In a deal confirmed today by the United States Attorney Southern District of New York (SDNY), Absolute Poker and the SDNY have agreed to terms that will facilitate the return of US players’ funds.

The agreement, first announced by Absolute Poker in a press release on Wednesday, will allow for intermediaries to process withdrawals, but does not permit the return of the seized dot-com domain names.

In the press release, the SDNY states:

[The] Restraining Order issued against multiple bank accounts utilized by the companies and their payment processors do not prohibit the companies from refunding players’ money. And today’s agreement will provide assurances to third parties working with Absolute Poker in its legitimate efforts to return funds to U.S. players.

The importance of the return of funds to US players was emphasized by Manhattan U.S. Attorney Preet Bharara:

[...] Absolute Poker has at all times been free to reimburse any player’s deposited funds. This Office expects the companies to return the money that U.S. players entrusted to them. And as today’s agreement continues to demonstrate, we will work with the poker companies to facilitate the return of funds to such players.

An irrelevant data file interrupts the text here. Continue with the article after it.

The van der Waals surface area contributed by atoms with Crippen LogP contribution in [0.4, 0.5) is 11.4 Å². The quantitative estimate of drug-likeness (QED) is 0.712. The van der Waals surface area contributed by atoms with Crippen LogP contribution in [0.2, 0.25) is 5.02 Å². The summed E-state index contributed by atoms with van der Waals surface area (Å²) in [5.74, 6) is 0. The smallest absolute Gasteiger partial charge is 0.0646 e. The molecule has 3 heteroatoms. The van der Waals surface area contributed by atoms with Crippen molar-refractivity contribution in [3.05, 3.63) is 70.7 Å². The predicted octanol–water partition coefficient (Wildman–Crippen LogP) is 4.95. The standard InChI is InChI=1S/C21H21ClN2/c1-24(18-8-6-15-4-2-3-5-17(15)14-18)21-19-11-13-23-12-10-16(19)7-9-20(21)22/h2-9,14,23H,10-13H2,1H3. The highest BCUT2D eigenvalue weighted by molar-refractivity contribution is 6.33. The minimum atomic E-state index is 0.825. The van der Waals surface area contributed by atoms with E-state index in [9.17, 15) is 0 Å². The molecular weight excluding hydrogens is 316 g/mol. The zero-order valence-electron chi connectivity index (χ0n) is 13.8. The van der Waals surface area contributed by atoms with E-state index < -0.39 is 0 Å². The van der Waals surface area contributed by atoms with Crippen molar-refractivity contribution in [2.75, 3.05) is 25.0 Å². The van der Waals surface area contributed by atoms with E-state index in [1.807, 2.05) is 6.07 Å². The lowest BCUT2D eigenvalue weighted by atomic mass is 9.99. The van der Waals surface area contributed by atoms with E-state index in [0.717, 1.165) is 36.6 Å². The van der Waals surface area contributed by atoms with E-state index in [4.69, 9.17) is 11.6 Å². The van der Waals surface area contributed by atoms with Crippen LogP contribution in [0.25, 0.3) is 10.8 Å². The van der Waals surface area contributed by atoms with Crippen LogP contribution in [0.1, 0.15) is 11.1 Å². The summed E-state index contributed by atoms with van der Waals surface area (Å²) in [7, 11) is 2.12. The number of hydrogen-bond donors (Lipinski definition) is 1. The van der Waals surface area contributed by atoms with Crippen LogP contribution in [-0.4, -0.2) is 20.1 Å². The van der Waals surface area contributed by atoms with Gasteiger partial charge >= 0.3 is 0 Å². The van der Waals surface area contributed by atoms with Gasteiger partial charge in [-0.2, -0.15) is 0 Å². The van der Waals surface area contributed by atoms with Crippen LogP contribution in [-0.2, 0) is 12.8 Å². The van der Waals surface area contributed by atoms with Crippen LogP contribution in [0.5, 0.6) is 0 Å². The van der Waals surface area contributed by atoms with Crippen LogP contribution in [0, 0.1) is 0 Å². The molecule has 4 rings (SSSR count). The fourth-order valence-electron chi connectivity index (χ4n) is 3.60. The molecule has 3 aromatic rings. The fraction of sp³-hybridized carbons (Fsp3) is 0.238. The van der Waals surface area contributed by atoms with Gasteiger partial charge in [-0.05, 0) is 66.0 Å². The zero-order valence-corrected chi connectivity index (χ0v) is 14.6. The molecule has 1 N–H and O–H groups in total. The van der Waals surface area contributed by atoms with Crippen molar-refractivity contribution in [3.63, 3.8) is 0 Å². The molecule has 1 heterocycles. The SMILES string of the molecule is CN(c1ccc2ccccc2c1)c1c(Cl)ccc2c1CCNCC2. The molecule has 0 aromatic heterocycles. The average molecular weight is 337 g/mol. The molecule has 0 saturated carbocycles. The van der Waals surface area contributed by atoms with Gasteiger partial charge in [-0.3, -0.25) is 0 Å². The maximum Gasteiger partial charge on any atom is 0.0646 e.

Large parts of the press release were worded similarly to the deal made with PokerStars and Full Tilt Poker three week ago, including a clause that Absolute Poker “would not allow for, faciliate, or provide the ability for players located in the United States to play online poker for 'real money.’”

At the time of writing, PokerFuse was able to confirm that US players are indeed still allowed to play on the Cereus Network. Although there is a message pop-up that warns that US players are not permitted to play, there is no actual restriction in place to prevent a US player from sitting in real-money games and playing. This is in contrast to PokerStars and Full Tilt, who acted to stop real-money play for US players soon after the “Black Friday” indictments.

In a strange twist, unlike the Full Tilt/Stars deal – which was named a “Domain-name use agreement” – this deal does not allow for the return of three dot-coms seized by the Department of Justice. The press release is explicit in stating that the agreement “does not provide for the restoration of domain names” used by Cereus.